Monday, May 08, 2006


Civility and Discourse

As I commented at Eschaton in more detail, it used to be that incivility was seen as the sine qua non of democratic, republican discourse (both by the supporters -- who welcomed it -- and opponants -- who feared the coarseness of democracies -- of the liberal democratic republic as a form of government). Now civility is seen as the sine qua non of democratic, republican discourse, albeit with some double standards about who is civil.

When did this change occur? And why? Was it when the supporters of liberal democratic republics won at least the rhetorical battle over their opponants (who now claims to be against democracy? even those who are against it argue that they are in favor of it and those of us who support it are trying to keep liberal democracy from spreading, however false their characterizations of our opinions, e.g., on the Iraq war, are) so they had to argue that we who come from the incivil authentic democratic tradition ought to reform our discourse (even as they are more uncivil than ever in theirs) to save democratic discourse rather than arguing that incivility was just characteristic of that discourse and why it's so bad -- a badness they don't claim anymore? Or was it something else?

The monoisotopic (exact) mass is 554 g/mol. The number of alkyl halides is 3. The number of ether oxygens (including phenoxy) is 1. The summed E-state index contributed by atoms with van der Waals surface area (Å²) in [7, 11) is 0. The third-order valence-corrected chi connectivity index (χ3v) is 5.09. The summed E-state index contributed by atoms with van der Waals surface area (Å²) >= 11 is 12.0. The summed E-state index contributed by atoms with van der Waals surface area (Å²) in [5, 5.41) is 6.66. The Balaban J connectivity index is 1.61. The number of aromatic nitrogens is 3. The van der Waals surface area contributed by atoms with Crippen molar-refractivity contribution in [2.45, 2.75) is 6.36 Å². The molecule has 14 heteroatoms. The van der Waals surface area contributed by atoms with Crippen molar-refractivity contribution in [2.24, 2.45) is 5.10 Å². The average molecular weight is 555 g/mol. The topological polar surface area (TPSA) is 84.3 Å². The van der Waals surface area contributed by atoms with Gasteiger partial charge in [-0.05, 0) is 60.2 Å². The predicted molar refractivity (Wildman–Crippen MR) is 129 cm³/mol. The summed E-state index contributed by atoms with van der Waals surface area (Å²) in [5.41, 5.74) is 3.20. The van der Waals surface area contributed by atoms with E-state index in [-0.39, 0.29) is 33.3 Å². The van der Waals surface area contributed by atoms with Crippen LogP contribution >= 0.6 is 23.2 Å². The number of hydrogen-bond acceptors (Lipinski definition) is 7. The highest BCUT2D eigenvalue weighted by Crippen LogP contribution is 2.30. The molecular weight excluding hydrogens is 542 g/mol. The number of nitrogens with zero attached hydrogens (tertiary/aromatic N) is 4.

My suspician is that the change is part of the reaction against the civil rights movement: "how dare 'those people' be so rude as to demand their rights?" -- that sort of thing sublimated and applied to the discourse as a whole. Of course this illustrates the problem with the "be civil" imperitive that some, e.g., the DLC, would enforce: when you have the right to something and it is not honored, well, you ought to demand it, eh?

I guess the Founding Fathers would have called this "the Tyranny of Civility". Did they mention such a thing? It sounds like something that would have concerned more than a few of them ...

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